Carol Leifer on the LAM
BY Rachel Dowd
May 12 2009 12:00 AM ET
And yet, they don't seem to be dying quietly. How much homophobia have you encountered?Your first piece of hate mail will change you. After I did Oprah [on March 25], I got the "You will burn in hell" letter. I thought I was prepared for something like that, but even 13 years in, it's still a kick in the face. How can someone hate me who doesn't know me? How can someone hate me after seeing me on a show where I'm so happy and I'm saying I'm living the best part of my life?
What other reactions have you gotten about your book?I went on The View , and I talked about having a partner for 12 years, and the audience applauded. I'll bet you there were plenty of women in that audience who would have voted against gay marriage and against gays adopting. It's one baby step at a time. I did Mike Huckabee's show, and his audience is obviously very conservative. They have a section called "The Hot Seat" where I got to ask him some questions. And I said, "Why do you feel people like myself shouldn't be able to adopt?" And he said, "Well when you phrase it that way, you make it so personal." Exactly. The more we're out there talking about our lives, our relationships, about our children, our families, it chips away at people. I got a few Facebook messages after that, saying, "Dear Carol, I am your typical conservative and I love Mike Huckabee, but I think gays should be able to adopt." You put a human face on it, and it's hard to discriminate, because you're talking about a real person. The only thing that's been disappointing in my press tour is that there's a misguided impression that, "Oh, you're 40 and it didn't work out with men, so you go to women." That's so off-the-map wrong.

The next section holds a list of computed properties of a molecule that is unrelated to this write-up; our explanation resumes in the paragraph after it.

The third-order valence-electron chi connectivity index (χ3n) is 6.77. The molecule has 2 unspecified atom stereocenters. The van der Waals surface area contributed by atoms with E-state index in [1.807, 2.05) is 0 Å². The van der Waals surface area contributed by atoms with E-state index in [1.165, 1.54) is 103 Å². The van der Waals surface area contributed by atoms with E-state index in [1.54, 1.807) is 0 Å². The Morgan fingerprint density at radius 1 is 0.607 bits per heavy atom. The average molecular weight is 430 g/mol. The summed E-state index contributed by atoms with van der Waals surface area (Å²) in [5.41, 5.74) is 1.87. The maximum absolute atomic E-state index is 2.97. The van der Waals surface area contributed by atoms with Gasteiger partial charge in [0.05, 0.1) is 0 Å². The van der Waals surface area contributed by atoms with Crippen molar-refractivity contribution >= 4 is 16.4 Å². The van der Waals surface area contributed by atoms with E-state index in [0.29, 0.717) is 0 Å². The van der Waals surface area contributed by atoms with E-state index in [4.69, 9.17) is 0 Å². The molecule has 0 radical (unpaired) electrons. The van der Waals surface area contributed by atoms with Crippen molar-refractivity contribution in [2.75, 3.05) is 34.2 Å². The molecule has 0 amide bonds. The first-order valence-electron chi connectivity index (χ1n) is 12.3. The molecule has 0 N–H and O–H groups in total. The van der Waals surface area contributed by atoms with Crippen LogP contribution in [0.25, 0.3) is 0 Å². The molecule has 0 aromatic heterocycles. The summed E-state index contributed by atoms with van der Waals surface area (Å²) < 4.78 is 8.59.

They clearly don't realize you have two senior Chihuahuas named Cagney and Lacey. That's all lesbian.Sadly Lacey passed away a couple of weeks ago. But we've already adopted another senior Chihuahua named Mini Mo. She's 13, and they're bonding beautifully.
Has being gay changed your comedy?When I first started talking about being gay onstage I felt it wasn't working. The audience was like, You seem straight and now you're talking about being gay, what? I just kind of gave it up. But now I think I wasn't completely owning it, because it works completely now. I talk about having been married, and then I met this woman and my life spun around and we've been together for almost 13 years. And the audience always still applauds when I say how long we've been together, which is pretty amazing for a comedy club. I own it so much now. It wasn't the audience. It was me.
Your book is interesting because it's funny, but it's also heartfelt and inspirational. Ever think you need to bitter up your comedy?To be mean gratuitously has never been my thing. I can be snarky and cynical but not mean. There are so many parts of the book that I really do hope are inspirational. We are still changing and growing and the best part of you can still be around the corner.